Walloon Legion

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Walloon Legion
28. SS-Freiwilligen-Grenadier-Division, „Wallonien”.svg
Insignia of the 28th SS Volunteer Grenadier Division Wallonia, created in October 1944
Active 1941–1945
Allegiance Nazi Germany Nazi Germany
Branch Wehrmacht (1941-43)
Waffen-SS (1943-45)
Type Battalion, brigade and later division-size, though only ever brigade-strength
Size 7,000-8,000 men (total)
Engagements

World War II

Commanders
Notable
commanders
Léon Degrelle

The Walloon Legion (French: Légion Wallonie) was a collaborationist military formation recruited among French-speaking volunteers from German-occupied Belgium, notably Brussels and Wallonia, during World War II. First raised in July 1941 shortly after the German invasion of the Soviet Union, the unit was supported by the Rexist Party as a demonstration of its loyalty towards Nazi Germany. The unit served on the Eastern Front, initially as a unit of the Wehrmacht and, after June 1943, in the Waffen-SS. Though sustaining heavy casualties, the unit increased from battalion to brigade and eventually division-size before surrendering to the British in April 1945.

Origins[edit]

Rexist Party and collaboration[edit]

At the time of the German invasion in May 1940, Belgium had several political parties that were broadly sympathetic to the authoritarian and anti-democratic ideals represented by Nazi Germany. In Wallonia and Brussels, the largest of these groups was the Rexist Party, led by Léon Degrelle. This had originated as a faction of the mainstream Catholic Block, but split in 1935 to form an independent populist party. Ideologically, Rex supported Belgian nationalism, but its support for corporatism and anti-communism made it sympathetic towards aspects of Nazi ideology. It achieved some early success, peaking at the elections of 1936 in which it received 11.5 percent of the national vote, but experienced a decline in the following years before the German invasion and remained marginal.[1]

After the Belgian surrender on 28 May 1940, a German Military Administration was created to govern the occupied territory. Prefering a strategy of indirect rule, the administration prefered to work with established Belgian political and social elites, largely ignoring fringe political groups such as the Rexists.[2]

Creation of the Walloon Legion[edit]

Recruitment poster for the Walloon Legion, appealing to Belgian nationalist sentiments. The caption reads "You defend Belgium... by fighting on the Eastern Front".

In order to acquire more influence and German support, Rex attempted to bring itself closer to the occupation authorities. On 1 January 1941, Degrelle announced Rex's total support for the occupation authorities and for the policy of collaborationism. After the German invasion of the Soviet Union on 22 June 1941, it embraced the idea of raising a military unit, seen as "a political opportunity to increase the importance of their movements and eliminate political competition".[3] At the same time, the Vlaams Nationaal Verbond (VNV), a Flemish nationalist and rival authoritarian party in Flanders, also announced its intention to form a "Flemish Legion" to fight in the German Army in the Soviet Union. This move, combined with the Germans' favourable stance towards the VNV, meant that it would not be possible to realise Rex's preferred option of a national "Belgian Legion" on the Eastern Front.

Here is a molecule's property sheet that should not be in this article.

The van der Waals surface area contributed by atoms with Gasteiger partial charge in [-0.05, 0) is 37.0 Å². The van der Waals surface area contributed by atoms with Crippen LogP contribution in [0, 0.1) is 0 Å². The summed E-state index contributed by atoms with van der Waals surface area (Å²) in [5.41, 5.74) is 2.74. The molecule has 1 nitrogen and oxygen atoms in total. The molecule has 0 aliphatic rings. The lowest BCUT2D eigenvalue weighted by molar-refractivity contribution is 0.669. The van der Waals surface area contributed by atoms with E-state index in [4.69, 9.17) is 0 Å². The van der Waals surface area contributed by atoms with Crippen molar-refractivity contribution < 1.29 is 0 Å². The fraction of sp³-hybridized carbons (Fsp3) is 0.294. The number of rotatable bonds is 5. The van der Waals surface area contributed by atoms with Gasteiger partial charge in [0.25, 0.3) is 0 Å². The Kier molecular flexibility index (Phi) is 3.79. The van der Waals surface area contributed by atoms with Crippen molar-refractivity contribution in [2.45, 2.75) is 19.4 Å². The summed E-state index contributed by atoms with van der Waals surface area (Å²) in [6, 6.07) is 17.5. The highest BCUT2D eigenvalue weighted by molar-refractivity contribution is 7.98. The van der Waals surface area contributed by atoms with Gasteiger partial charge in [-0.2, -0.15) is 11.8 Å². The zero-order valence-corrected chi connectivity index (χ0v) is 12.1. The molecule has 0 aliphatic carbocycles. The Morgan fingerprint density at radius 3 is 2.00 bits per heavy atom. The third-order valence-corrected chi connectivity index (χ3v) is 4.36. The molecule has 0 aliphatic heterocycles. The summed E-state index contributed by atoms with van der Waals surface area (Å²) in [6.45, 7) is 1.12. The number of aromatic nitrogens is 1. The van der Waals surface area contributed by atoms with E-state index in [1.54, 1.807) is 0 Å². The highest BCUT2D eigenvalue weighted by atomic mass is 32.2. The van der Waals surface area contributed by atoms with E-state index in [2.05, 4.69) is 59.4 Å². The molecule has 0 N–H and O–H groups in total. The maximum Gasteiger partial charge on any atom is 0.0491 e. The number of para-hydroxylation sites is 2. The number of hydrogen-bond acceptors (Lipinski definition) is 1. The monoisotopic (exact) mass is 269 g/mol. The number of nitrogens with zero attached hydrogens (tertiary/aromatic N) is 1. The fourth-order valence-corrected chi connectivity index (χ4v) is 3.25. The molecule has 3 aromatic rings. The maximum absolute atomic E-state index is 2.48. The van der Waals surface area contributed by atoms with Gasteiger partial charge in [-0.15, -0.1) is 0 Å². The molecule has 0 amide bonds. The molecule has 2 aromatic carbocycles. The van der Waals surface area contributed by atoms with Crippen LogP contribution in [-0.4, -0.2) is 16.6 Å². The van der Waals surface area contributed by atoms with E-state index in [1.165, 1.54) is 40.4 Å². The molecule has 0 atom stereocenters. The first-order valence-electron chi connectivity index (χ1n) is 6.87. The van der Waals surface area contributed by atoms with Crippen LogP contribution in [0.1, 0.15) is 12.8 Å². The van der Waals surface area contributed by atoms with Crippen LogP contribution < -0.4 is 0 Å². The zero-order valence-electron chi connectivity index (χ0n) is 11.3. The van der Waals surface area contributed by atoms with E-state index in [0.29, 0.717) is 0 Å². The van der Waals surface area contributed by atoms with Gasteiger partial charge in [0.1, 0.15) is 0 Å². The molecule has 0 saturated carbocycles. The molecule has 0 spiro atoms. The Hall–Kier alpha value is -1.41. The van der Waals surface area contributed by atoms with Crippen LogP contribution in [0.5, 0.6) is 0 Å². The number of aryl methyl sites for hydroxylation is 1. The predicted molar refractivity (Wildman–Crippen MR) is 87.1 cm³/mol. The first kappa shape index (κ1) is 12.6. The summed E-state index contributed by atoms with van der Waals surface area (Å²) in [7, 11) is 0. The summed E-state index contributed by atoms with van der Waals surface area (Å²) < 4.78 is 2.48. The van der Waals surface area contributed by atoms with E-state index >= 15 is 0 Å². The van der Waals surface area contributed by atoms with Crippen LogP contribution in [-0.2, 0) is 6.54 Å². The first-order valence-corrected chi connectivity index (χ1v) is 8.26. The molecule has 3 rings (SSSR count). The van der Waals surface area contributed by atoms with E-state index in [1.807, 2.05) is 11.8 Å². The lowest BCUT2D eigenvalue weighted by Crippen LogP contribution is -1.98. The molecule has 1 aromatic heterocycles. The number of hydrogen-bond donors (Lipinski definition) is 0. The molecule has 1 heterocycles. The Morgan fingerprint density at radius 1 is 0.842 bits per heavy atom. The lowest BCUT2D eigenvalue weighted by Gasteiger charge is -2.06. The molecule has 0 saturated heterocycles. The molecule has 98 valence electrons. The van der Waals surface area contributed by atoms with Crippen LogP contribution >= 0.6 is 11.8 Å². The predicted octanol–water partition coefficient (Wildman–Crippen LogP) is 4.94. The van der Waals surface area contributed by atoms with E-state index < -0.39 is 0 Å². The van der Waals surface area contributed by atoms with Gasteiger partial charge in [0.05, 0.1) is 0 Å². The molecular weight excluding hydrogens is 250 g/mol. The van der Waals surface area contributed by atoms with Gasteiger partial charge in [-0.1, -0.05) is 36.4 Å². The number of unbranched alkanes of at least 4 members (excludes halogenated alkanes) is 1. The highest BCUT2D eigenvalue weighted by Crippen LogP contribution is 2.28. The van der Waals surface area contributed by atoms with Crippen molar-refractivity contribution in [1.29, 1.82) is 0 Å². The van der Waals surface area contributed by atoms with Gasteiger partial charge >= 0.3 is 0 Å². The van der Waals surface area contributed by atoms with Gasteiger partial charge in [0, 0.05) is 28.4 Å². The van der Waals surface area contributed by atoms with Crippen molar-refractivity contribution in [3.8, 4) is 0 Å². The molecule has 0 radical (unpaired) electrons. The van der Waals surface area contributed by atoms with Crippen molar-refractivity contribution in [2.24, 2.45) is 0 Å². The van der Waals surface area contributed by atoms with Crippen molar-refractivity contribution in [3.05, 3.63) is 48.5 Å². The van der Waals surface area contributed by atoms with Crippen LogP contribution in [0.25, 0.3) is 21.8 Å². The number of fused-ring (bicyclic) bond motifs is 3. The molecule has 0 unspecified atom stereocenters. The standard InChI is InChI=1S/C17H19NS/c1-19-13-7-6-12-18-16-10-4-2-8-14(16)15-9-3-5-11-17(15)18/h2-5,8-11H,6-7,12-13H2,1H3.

In July 1941, Rex announced that it would raise a unit of volunteers of its own, dubbed the Walloon Legion (Légion Wallonie). The unit would form part of the Wehrmacht because Walloons were not considered sufficiently "Germanic" to enlist in the Waffen-SS.[3] Recruitment initially met with little success, leading Degrelle personally to volunteer for the unit as a private. In total, some 860 men had volunteered by August 1941, bringing the unit up to the strength of an infantry battalion.[4] Dubbed Infantry Battalion 373, it was sent for training in Meseritz, Germany. As part of Degrelle's ideal of an expanded Burgundian-style Belgium, the unit adopted the Burgundian cross as its insignia.

Initially, most of the volunteers came from the cadres of Rex and in particular its paramilitary militia, the Formations de Combat. In propaganda, Rex emphasised the anti-communist nature of the conflict and argued that collaboration was compatible with Belgian nationalism.[5] Initially, the unit encountered various internal problems with some volunteers being unwilling to swear allegiance to Adolf Hitler and others being classed as medically unfit: almost a third of the volunteers were repatriated before October 1941.[6]

Eastern Front[edit]

Early actions in the Wehrmacht[edit]